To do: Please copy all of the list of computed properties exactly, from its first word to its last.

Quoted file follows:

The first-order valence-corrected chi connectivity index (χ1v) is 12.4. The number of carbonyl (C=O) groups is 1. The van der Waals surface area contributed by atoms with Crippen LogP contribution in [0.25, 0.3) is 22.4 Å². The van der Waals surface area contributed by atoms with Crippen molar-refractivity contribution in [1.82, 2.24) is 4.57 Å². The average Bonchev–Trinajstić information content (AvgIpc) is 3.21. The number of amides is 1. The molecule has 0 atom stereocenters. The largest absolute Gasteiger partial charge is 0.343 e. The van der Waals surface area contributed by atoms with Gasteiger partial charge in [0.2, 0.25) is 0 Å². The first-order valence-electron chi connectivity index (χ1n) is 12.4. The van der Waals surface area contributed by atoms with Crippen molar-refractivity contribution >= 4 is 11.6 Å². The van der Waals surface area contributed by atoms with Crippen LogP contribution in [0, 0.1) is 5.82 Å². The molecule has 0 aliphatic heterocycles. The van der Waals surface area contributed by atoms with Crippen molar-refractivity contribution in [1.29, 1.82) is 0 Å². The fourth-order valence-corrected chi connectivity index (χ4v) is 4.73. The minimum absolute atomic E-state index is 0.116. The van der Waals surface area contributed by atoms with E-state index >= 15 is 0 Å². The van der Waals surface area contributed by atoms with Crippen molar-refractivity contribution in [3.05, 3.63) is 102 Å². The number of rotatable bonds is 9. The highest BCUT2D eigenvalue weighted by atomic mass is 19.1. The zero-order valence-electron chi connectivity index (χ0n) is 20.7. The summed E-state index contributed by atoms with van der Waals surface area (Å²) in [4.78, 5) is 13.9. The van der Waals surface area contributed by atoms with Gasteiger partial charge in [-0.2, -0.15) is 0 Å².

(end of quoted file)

The first-order valence-corrected chi connectivity index (χ1v) is 12.4. The number of carbonyl (C=O) groups is 1. The van der Waals surface area contributed by atoms with Crippen LogP contribution in [0.25, 0.3) is 22.4 Å². The van der Waals surface area contributed by atoms with Crippen molar-refractivity contribution in [1.82, 2.24) is 4.57 Å². The average Bonchev–Trinajstić information content (AvgIpc) is 3.21. The number of amides is 1. The molecule has 0 atom stereocenters. The largest absolute Gasteiger partial charge is 0.343 e. The van der Waals surface area contributed by atoms with Gasteiger partial charge in [0.2, 0.25) is 0 Å². The first-order valence-electron chi connectivity index (χ1n) is 12.4. The van der Waals surface area contributed by atoms with Crippen molar-refractivity contribution >= 4 is 11.6 Å². The van der Waals surface area contributed by atoms with Crippen LogP contribution in [0, 0.1) is 5.82 Å². The molecule has 0 aliphatic heterocycles. The van der Waals surface area contributed by atoms with Crippen molar-refractivity contribution in [1.29, 1.82) is 0 Å². The fourth-order valence-corrected chi connectivity index (χ4v) is 4.73. The minimum absolute atomic E-state index is 0.116. The van der Waals surface area contributed by atoms with E-state index >= 15 is 0 Å². The van der Waals surface area contributed by atoms with Crippen molar-refractivity contribution in [3.05, 3.63) is 102 Å². The number of rotatable bonds is 9. The highest BCUT2D eigenvalue weighted by atomic mass is 19.1. The zero-order valence-electron chi connectivity index (χ0n) is 20.7. The summed E-state index contributed by atoms with van der Waals surface area (Å²) in [4.78, 5) is 13.9. The van der Waals surface area contributed by atoms with Gasteiger partial charge in [-0.2, -0.15) is 0 Å².